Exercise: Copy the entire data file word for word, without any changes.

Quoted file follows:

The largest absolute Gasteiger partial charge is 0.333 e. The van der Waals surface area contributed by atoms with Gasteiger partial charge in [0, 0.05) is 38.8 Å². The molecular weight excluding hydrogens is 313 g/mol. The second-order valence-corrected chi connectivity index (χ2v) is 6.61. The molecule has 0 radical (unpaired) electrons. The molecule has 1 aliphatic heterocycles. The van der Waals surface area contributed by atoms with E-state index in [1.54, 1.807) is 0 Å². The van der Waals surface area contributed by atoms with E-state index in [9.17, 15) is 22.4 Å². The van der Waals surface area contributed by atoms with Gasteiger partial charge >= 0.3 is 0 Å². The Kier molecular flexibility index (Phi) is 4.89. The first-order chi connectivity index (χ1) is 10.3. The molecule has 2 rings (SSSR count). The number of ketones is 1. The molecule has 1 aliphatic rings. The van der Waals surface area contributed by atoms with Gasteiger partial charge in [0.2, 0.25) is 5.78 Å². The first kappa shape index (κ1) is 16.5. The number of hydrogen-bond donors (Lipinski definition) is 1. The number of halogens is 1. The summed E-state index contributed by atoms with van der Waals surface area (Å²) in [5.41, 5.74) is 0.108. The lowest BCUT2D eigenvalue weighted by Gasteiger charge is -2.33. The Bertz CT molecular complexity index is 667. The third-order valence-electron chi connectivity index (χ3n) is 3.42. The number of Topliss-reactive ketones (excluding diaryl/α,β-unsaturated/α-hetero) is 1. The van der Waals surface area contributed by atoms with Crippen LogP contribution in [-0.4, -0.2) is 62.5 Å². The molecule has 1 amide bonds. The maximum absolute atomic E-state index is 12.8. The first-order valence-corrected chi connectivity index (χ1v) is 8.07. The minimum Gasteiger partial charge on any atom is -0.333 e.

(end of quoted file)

The largest absolute Gasteiger partial charge is 0.333 e. The van der Waals surface area contributed by atoms with Gasteiger partial charge in [0, 0.05) is 38.8 Å². The molecular weight excluding hydrogens is 313 g/mol. The second-order valence-corrected chi connectivity index (χ2v) is 6.61. The molecule has 0 radical (unpaired) electrons. The molecule has 1 aliphatic heterocycles. The van der Waals surface area contributed by atoms with E-state index in [1.54, 1.807) is 0 Å². The van der Waals surface area contributed by atoms with E-state index in [9.17, 15) is 22.4 Å². The van der Waals surface area contributed by atoms with Gasteiger partial charge >= 0.3 is 0 Å². The Kier molecular flexibility index (Phi) is 4.89. The first-order chi connectivity index (χ1) is 10.3. The molecule has 2 rings (SSSR count). The number of ketones is 1. The molecule has 1 aliphatic rings. The van der Waals surface area contributed by atoms with Gasteiger partial charge in [0.2, 0.25) is 5.78 Å². The first kappa shape index (κ1) is 16.5. The number of hydrogen-bond donors (Lipinski definition) is 1. The number of halogens is 1. The summed E-state index contributed by atoms with van der Waals surface area (Å²) in [5.41, 5.74) is 0.108. The lowest BCUT2D eigenvalue weighted by Gasteiger charge is -2.33. The Bertz CT molecular complexity index is 667. The third-order valence-electron chi connectivity index (χ3n) is 3.42. The number of Topliss-reactive ketones (excluding diaryl/α,β-unsaturated/α-hetero) is 1. The van der Waals surface area contributed by atoms with Crippen LogP contribution in [-0.4, -0.2) is 62.5 Å². The molecule has 1 amide bonds. The maximum absolute atomic E-state index is 12.8. The first-order valence-corrected chi connectivity index (χ1v) is 8.07. The minimum Gasteiger partial charge on any atom is -0.333 e.